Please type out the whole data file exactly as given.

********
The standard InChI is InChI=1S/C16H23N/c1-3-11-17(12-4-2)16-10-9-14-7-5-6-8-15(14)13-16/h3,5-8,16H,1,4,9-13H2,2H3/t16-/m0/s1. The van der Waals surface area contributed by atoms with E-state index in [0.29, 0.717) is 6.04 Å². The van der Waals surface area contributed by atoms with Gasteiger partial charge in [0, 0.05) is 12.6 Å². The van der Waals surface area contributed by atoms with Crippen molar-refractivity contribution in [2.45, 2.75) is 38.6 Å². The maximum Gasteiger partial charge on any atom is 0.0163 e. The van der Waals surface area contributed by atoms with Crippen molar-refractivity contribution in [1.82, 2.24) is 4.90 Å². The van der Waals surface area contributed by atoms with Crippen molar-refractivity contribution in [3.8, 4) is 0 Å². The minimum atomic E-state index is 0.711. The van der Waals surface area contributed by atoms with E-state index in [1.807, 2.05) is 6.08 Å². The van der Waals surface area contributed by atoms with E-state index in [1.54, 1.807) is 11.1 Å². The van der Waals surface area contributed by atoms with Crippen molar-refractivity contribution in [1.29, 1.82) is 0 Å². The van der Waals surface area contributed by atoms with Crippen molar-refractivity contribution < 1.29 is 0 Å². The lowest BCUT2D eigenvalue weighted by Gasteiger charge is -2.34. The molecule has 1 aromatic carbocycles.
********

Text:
The standard InChI is InChI=1S/C16H23N/c1-3-11-17(12-4-2)16-10-9-14-7-5-6-8-15(14)13-16/h3,5-8,16H,1,4,9-13H2,2H3/t16-/m0/s1. The van der Waals surface area contributed by atoms with E-state index in [0.29, 0.717) is 6.04 Å². The van der Waals surface area contributed by atoms with Gasteiger partial charge in [0, 0.05) is 12.6 Å². The van der Waals surface area contributed by atoms with Crippen molar-refractivity contribution in [2.45, 2.75) is 38.6 Å². The maximum Gasteiger partial charge on any atom is 0.0163 e. The van der Waals surface area contributed by atoms with Crippen molar-refractivity contribution in [1.82, 2.24) is 4.90 Å². The van der Waals surface area contributed by atoms with Crippen molar-refractivity contribution in [3.8, 4) is 0 Å². The minimum atomic E-state index is 0.711. The van der Waals surface area contributed by atoms with E-state index in [1.807, 2.05) is 6.08 Å². The van der Waals surface area contributed by atoms with E-state index in [1.54, 1.807) is 11.1 Å². The van der Waals surface area contributed by atoms with Crippen molar-refractivity contribution in [1.29, 1.82) is 0 Å². The van der Waals surface area contributed by atoms with Crippen molar-refractivity contribution < 1.29 is 0 Å². The lowest BCUT2D eigenvalue weighted by Gasteiger charge is -2.34. The molecule has 1 aromatic carbocycles.